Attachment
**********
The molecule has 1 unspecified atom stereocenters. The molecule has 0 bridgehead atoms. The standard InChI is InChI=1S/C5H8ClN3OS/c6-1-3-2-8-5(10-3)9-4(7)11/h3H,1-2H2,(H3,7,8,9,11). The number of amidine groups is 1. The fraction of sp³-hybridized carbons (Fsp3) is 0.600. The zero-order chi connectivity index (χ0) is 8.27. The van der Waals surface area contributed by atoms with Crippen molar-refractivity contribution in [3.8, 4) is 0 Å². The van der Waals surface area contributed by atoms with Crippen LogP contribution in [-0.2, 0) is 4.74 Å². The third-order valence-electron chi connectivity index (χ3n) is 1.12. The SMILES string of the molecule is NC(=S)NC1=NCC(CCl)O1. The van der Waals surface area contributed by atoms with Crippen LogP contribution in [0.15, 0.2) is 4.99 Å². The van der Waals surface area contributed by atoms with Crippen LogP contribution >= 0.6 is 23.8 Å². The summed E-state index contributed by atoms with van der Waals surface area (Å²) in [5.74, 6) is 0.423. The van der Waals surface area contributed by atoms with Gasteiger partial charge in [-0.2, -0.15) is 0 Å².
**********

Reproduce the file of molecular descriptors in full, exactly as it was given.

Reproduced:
The molecule has 1 unspecified atom stereocenters. The molecule has 0 bridgehead atoms. The standard InChI is InChI=1S/C5H8ClN3OS/c6-1-3-2-8-5(10-3)9-4(7)11/h3H,1-2H2,(H3,7,8,9,11). The number of amidine groups is 1. The fraction of sp³-hybridized carbons (Fsp3) is 0.600. The zero-order chi connectivity index (χ0) is 8.27. The van der Waals surface area contributed by atoms with Crippen molar-refractivity contribution in [3.8, 4) is 0 Å². The van der Waals surface area contributed by atoms with Crippen LogP contribution in [-0.2, 0) is 4.74 Å². The third-order valence-electron chi connectivity index (χ3n) is 1.12. The SMILES string of the molecule is NC(=S)NC1=NCC(CCl)O1. The van der Waals surface area contributed by atoms with Crippen LogP contribution in [0.15, 0.2) is 4.99 Å². The van der Waals surface area contributed by atoms with Crippen LogP contribution >= 0.6 is 23.8 Å². The summed E-state index contributed by atoms with van der Waals surface area (Å²) in [5.74, 6) is 0.423. The van der Waals surface area contributed by atoms with Gasteiger partial charge in [-0.2, -0.15) is 0 Å².